CHARLESTON - Some local officials are accompanying Gov. Earl Ray Tomblin on a 10-day business mission to Japan.
Cam Huffman, president of the Wood Economic Development Authority; Karen Facemyer, president of the Polymer Alliance Zone; and Mark Whitley, executive director of the Jackson County Development Authority, were among a delegation of state and local officials leaving Thursday with Tomblin. The trip mark's Tomblin's first overseas trip as governor.
Tomblin's office issued a release Thursday morning announcing the trip, just hours before the delegation took off.
The mission's goals will be to attract new business investments in West Virginia and to maintain strong ties with established investors, the governor's office stated.
"The business relationship between Japan and West Virginia continues to be an important part of our state's growing economy," Tomblin stated in the release. "I will be meeting with companies that have invested in the state to discuss their current operations as well as potential expansion projects. Also, I will meet with Japanese companies currently considering West Virginia as an investment location."
Tomblin and his wife Joanne will be joined by representatives from development authorities from Wood, Jackson and Putnam counties and state Secretary of Commerce Keith Burdette, as well as Facemyer and representatives of the law firm of Bowles Rice McDavid Graff & Love. The firm represents several Japanese companies doing business in the state.
A Second Trip For Some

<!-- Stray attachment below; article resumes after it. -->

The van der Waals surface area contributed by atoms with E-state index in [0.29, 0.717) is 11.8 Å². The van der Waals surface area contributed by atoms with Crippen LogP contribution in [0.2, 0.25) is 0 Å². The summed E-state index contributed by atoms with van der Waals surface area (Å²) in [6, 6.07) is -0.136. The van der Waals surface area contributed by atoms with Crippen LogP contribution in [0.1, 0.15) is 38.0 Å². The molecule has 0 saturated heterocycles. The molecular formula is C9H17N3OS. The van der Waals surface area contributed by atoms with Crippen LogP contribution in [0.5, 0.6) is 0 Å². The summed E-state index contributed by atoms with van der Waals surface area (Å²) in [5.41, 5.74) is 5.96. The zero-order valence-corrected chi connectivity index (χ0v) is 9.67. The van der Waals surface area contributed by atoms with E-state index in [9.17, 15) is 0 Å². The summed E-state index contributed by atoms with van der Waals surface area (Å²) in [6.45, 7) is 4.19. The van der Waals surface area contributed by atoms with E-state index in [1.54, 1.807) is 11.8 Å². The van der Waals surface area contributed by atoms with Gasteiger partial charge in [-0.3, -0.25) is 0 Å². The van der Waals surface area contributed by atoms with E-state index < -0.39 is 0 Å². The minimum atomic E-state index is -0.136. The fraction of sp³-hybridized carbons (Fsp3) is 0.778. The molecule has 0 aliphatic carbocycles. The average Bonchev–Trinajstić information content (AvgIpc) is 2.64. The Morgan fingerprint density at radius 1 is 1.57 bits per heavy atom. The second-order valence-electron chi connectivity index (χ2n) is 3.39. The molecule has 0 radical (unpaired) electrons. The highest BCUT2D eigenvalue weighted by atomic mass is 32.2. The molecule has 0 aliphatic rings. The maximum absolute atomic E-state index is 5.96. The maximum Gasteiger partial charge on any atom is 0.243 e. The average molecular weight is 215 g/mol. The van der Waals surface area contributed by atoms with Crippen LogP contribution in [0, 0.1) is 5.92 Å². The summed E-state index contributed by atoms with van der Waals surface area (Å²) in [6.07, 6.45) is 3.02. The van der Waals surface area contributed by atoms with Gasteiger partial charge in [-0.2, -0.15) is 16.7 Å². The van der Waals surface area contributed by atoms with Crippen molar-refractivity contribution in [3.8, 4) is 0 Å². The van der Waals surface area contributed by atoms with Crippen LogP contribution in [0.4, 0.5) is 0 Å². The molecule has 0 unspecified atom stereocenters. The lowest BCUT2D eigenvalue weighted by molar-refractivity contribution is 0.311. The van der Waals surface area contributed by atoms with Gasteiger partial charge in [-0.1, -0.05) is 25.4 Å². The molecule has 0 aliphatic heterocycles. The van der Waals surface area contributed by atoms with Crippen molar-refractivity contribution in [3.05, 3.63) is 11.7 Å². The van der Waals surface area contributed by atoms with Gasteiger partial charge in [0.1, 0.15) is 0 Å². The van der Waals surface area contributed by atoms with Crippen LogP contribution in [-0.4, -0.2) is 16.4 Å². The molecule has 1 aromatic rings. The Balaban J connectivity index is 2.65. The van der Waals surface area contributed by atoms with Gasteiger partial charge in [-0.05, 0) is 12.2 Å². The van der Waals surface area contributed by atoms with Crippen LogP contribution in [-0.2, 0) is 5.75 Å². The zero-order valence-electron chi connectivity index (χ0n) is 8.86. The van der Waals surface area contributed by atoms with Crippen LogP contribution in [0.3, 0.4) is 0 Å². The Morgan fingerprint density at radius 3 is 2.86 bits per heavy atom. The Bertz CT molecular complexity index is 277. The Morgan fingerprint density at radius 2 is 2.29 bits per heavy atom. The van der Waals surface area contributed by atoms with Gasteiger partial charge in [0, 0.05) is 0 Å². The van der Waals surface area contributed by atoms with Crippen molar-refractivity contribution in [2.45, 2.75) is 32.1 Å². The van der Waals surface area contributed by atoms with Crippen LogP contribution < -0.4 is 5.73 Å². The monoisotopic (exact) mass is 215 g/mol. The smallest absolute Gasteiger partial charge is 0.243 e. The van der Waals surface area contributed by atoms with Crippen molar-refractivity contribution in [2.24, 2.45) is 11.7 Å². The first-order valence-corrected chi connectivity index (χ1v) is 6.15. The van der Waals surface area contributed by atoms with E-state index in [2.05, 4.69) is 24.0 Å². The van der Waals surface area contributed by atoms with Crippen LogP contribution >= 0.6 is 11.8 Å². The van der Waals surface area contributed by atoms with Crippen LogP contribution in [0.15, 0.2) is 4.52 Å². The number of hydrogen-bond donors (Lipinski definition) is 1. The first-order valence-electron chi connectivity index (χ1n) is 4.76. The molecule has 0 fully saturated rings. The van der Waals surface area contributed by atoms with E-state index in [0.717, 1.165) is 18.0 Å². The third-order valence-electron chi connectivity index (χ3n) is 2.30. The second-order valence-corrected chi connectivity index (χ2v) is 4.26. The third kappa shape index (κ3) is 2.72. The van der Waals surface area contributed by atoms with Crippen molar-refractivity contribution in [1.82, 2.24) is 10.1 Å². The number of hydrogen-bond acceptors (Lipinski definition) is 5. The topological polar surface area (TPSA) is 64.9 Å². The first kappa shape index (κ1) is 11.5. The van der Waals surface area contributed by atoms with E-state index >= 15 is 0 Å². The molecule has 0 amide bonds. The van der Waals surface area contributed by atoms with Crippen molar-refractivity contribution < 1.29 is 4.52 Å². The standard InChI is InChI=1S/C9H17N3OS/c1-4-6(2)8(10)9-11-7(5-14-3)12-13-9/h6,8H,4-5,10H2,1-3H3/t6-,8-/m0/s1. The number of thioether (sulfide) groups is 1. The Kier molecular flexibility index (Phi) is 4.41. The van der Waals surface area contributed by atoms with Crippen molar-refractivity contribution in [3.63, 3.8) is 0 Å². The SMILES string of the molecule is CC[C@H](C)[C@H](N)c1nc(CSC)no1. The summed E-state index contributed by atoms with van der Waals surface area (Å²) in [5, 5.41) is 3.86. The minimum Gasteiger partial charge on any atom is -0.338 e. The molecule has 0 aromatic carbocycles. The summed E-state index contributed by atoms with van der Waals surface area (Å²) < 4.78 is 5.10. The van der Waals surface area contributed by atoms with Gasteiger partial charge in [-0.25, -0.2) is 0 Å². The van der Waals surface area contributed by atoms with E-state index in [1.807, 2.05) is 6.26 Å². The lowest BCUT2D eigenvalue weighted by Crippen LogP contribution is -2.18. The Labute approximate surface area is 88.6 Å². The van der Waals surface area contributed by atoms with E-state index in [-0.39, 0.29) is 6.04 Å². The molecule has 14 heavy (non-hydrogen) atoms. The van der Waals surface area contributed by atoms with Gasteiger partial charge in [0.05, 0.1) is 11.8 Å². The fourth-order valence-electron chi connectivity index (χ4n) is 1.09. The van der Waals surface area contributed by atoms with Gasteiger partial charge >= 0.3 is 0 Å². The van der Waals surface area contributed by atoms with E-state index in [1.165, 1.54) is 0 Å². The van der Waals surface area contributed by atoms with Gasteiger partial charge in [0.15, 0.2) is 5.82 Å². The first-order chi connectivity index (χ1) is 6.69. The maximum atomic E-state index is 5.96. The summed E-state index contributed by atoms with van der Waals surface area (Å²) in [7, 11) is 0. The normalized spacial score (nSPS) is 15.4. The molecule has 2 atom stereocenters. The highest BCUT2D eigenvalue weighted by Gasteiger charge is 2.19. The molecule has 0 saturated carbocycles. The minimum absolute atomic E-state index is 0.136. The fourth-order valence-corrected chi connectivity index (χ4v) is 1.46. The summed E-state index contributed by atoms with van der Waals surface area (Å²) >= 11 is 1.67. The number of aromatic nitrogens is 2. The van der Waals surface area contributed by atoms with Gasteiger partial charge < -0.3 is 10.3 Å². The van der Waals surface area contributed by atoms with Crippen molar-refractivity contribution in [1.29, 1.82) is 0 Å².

This is the second time West Virginia Secretary of Commerce Keith Burdette and Cam Huffman, president of the Wood Economic Development Authority, have traveled to Japan. The two were part of a delegation of state and local officials who took a 10-day trip to Japan in 2008.
Tomblin and the delegation members will promote West Virginia to firms representing the state's target industries. These include Japanese manufacturers of automotive components, chemicals, polymers, aerospace components, metalworking and other sectors.
According to the governor's office, international companies that have invested in the state employ more than 20,000 West Virginians. More than half of those jobs are in the manufacturing sector.
Wheeling-Nisshin was established in Follansbee in 1986 and was the first Japanese investment in West Virginia. Since the West Virginia Japan Office opened in Nagoya in 1990, an additional 20 Japanese companies have invested in the state. Today those Japanese firms employ approximately 2,300 West Virginians. Those firms include Toyota and Hino.
"West Virginia has a strong track record with the Japanese companies doing business here," Burdette stated in the release. "They have found West Virginia to be a good place to do business and always are willing to assist us in sharing their experiences with other potential investors." In addition to investment in the state, Japan is West Virginia's second largest market for non-coal exports. In 2011 the state's exports to Japan totaled more than $420 million. Officials return to the state June 10.